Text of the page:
7) The meals I ate in Italy were well-balanced. Well, maybe not what I had for breakfast...but at least for lunch and dinner they were. For lunch we would always have pasta first, and this usually had some type of vegetable or sauce in it. The second course was always meat like sausage, hamburger (without the bun), or meatballs. Then, we would finish off the meal with a piece of fruit. The family I stayed with was pretty big on not skipping the fruit... One time I was eating with the my host family's extended family and the kids' grandpa handed me the banana saying, "Lisa, prendi la banana." I told him no thanks, I didn't want to have a banana that day and that I wasn't feeling very well. Then he kept handing it to me and got kind of forceful with me telling me over and over that I should eat it. The daughter of the family told him to leave me alone and that I was too full and then he started muttering curse words about me in dialect that I couldn't understand. I told the host mom later that her dad offended me and she got so scared asking what he did, and once I had explained it she started laughing saying that I should take it as a compliment because he only tries to force people he cares about to eat healthy food and that he does it to her all the time.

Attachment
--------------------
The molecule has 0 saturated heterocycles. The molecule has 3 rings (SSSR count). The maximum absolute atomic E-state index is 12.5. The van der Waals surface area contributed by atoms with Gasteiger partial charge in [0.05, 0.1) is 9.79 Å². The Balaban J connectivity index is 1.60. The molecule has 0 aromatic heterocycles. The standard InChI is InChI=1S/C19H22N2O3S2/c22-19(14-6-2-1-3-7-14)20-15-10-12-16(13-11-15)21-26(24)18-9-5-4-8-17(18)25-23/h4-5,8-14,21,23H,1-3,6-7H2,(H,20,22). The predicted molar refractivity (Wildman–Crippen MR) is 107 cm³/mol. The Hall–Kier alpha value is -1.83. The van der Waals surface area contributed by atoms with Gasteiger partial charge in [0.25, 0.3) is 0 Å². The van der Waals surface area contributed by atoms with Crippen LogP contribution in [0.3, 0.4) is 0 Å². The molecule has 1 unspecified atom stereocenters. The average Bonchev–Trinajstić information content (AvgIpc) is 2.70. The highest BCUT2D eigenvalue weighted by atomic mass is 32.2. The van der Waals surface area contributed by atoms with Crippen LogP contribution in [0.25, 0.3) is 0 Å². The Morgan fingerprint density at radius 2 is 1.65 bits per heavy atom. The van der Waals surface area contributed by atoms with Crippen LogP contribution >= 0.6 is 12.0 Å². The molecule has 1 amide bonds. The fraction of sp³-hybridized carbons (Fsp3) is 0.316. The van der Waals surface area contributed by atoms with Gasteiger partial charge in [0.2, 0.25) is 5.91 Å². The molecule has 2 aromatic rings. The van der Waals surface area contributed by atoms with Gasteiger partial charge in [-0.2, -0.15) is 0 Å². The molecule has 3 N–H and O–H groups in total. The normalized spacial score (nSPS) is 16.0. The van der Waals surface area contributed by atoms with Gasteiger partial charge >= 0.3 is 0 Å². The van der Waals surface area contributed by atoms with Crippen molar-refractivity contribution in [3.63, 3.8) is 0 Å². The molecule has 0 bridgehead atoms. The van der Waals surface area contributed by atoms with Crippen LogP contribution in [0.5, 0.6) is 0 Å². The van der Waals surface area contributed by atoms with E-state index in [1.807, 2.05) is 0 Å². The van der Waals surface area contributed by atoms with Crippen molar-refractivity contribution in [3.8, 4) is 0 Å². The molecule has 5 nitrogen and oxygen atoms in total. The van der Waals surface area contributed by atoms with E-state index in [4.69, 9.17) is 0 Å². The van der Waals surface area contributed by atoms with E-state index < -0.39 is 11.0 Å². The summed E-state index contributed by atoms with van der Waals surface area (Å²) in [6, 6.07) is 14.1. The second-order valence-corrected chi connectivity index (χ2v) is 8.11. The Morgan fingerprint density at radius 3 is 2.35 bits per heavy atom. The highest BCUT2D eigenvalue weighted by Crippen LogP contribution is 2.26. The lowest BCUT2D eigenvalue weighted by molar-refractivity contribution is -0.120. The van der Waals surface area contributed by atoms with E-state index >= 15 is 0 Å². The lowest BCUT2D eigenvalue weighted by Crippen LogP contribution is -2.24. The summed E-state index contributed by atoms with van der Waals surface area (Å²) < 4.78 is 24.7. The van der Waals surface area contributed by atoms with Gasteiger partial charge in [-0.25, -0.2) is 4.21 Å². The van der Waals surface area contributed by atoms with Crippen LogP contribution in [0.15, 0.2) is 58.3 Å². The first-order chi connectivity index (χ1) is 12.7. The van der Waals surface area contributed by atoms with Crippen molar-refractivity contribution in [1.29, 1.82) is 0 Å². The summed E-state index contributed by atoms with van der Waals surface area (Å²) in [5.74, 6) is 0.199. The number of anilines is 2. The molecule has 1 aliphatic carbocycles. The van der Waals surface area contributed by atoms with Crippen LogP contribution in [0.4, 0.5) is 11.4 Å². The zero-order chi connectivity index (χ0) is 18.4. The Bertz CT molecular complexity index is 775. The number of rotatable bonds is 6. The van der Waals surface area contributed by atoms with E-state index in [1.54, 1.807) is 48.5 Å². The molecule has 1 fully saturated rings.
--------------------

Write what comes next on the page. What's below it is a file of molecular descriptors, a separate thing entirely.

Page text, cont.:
8) The meals were prepared that day and consisted of simple, fresh ingredients. There's that word again...fresh. I think this is the #1 difference between my diet in America now and compared to how I ate in Italy. Here I know that I eat too many processed foods. I try not to, but it's just hard because I'm not a good cook and processed foods are just the easiest ones to make. I never saw any member of the host family I stayed with make a meal from a box!
9) Olive oil is used in dishes more frequently than butter. As you probably know, most health experts say that olive oil is a better alternative than butter is, as it has less cholesterol and is full of antioxidants.
10) I got more sleep! If I ever felt tired during the day, it was totally acceptable to doze off and have a nice nap. Here in the States, I feel like naps are for old people, babies, or for when you're sick!
I just feel like it was easy to live a healthy lifestyle over in Italy, but in the U.S. it is easier for me to fail. It is definitely much more of a challenge to stay healthy in America--that's for sure. Maybe I should buy a Mediterranean diet cookbook!